What size bicycle inner tube do I need?

To find what size inner tube you need, read the measurements written on the side of the tyre, rather than actually measuring anything. There are various bits of information written on the tyre, but you are looking for 2 numbers separated either by a dash “-” or a multiplication sign “x”. The two measurements are the width and diameter. 

Bicycle Inner Tubes

If you have a dash.  The first figure is the width of the tyre in millimetres. This is not an exact measurement. It represents the width of an inflated tyre mounted on a rim of standard width for that tyre size. The next figure will be 3 digits and this is an exact measurement.  It is the diameter of the inside of the wheel rim that that tyre will fit. 

If you have a multiplication symbol. The first figure is the tyre diameter. If it has 2 figures then it is in inches and if it has 3 then it is in millimetres. The second figure is the width. If it is expressed with a decimal point or a fraction then it is imperial and if it is 2 figures then it is metric.

There are two measurements, the diameter and the width. Because tyre and tube sizing was developed at a similar time, all over the world, measurements were taken using different standards. Sometimes the measurements on one tyre are expressed in different units, but the main thing is, they are actually the same size.

Measurement system of bicycle inner tubes

The ISO (The International Organisation for Standardisation), formerly known as the ETRTO (European Tyre and Rim Technical Organisation) has created a system that standardised the measurements, but they are still not the measurements that most people recognise!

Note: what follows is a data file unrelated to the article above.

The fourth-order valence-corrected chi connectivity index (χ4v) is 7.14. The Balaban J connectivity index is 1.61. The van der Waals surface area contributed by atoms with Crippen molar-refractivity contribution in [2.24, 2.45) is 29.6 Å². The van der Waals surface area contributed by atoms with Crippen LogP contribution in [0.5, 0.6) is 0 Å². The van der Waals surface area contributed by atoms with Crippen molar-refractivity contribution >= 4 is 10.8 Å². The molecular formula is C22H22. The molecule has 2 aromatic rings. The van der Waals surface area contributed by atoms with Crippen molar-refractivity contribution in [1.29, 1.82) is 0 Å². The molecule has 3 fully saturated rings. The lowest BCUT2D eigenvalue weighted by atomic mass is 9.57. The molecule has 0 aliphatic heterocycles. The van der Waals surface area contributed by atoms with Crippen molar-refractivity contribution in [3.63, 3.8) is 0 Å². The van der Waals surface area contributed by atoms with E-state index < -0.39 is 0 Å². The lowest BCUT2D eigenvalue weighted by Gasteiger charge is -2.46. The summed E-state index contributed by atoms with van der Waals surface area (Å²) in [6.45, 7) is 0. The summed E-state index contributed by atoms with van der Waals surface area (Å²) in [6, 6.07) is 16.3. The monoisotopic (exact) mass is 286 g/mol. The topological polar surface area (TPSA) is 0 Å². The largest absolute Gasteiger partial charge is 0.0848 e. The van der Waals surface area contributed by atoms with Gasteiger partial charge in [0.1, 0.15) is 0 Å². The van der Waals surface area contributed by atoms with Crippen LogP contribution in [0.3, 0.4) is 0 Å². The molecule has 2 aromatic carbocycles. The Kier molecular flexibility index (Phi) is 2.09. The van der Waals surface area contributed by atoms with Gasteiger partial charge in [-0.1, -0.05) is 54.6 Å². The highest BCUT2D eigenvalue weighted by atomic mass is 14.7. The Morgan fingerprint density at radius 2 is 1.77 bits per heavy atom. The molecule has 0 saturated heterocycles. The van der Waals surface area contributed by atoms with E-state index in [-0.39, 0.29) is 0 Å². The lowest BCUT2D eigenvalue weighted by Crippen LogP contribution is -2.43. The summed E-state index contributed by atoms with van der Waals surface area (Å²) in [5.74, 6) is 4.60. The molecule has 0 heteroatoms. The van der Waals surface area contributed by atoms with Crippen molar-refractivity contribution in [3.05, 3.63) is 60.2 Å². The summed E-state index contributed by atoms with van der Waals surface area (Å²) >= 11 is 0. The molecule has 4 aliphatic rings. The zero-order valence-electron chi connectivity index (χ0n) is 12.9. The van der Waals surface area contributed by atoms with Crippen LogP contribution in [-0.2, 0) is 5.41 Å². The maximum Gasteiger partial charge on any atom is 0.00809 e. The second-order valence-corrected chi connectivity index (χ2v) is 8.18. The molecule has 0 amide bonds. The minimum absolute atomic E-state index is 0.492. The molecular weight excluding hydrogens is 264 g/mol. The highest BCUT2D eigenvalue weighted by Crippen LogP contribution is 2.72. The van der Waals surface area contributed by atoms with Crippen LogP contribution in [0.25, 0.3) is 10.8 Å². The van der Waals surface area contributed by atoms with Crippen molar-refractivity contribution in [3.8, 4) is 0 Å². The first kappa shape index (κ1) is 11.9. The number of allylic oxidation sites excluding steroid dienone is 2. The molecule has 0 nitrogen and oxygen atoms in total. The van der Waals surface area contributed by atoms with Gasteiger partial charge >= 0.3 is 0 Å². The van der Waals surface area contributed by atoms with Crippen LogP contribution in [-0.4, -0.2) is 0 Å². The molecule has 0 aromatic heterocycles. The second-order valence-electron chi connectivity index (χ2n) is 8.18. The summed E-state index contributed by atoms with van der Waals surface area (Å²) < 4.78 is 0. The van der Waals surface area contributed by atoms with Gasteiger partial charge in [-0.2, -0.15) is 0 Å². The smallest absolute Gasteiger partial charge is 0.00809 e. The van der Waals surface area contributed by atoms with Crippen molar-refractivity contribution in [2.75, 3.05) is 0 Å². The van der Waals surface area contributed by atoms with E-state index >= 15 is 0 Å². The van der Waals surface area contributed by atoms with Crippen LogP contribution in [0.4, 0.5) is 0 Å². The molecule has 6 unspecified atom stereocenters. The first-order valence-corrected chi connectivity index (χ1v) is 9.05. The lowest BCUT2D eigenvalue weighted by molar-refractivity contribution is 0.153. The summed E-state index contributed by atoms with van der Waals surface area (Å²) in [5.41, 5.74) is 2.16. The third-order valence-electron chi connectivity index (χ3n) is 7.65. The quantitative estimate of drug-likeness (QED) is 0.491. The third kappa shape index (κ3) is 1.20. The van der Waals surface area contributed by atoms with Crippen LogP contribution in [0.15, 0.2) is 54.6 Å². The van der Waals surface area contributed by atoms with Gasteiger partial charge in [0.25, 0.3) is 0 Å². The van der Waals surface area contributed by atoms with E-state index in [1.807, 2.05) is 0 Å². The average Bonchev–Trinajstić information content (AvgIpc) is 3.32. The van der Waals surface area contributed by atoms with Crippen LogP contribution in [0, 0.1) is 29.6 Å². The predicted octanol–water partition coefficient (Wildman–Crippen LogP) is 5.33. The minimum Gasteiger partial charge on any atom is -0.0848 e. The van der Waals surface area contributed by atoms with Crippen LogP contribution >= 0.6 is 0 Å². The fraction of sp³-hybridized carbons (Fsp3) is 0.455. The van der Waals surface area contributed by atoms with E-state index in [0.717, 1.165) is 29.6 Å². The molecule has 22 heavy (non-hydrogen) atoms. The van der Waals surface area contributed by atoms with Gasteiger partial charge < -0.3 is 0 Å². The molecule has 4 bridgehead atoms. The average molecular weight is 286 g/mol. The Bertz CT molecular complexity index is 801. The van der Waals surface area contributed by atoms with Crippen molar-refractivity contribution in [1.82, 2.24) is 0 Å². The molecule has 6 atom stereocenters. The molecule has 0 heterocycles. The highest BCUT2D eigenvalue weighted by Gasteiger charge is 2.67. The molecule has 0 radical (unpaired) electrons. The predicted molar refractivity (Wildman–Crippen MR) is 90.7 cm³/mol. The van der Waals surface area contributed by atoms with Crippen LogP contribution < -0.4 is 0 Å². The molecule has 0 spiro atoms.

This system uses 2 measurements, expressed in millimetres, separated by a dash. The first represents the width of the tyre and the second its diameter. If you read this number and take the information to your local bike shop they will know what size tyre you need.

The metric system

This also uses millimetres, but the diameter is written first, followed by a multiplication symbol and then the width.

The imperial system

This uses inches and is expressed in the same way as the metric system.  The diameter is written first and the second is the width of the tyre. For smaller increments, modern sizes use a decimal point and for older ones a fraction is used.

The French system 

This system uses the metric system for the diameter with the addition of a, b, c or d. This is left over from an old system that designated tyre sizes using the letters a, b and c. Nowadays, many of the sizes are obsolete. 700c is used a lot and refers to modern road and hybrid bikes. If you find a letter after the diameter, and you know it’s not a common size, you may want to refer to an online sizing chart for reference.

Looking for your tyre size

Here is an example: 700x28c and 28-622 written on the same tyre. The width is clearly the same, 28mm. The actual diameter of the inside of the rim is 622mm. A tyre on that rim measures approximately 700mm. Historically the diameter was measured with the tyre on the wheel and the width expressed by a letter, a, b, c or d, a being the narrowest. Therefore 700b was a different rim size to 700c, but the overall diameter was the same. 700c has a rim diameter of 622mm whereas 700b has a rim size of 635mm. When international standards were introduced, some of the sizes became obsolete and the standard that stayed was the 700c; a rim and tyre diameter of 622mm. The c now no longer represents a tyre width, and tyre manufacturers continually make tyres with different widths. The c is sometimes written at the end of the sizing e.g. 700 x 28c. The c is now obsolete. If the c was anywhere it should be after the 700 to show it is a 622mm diameter wheel. e.g. 700cx28.

Looking for your bicycle inner tubes size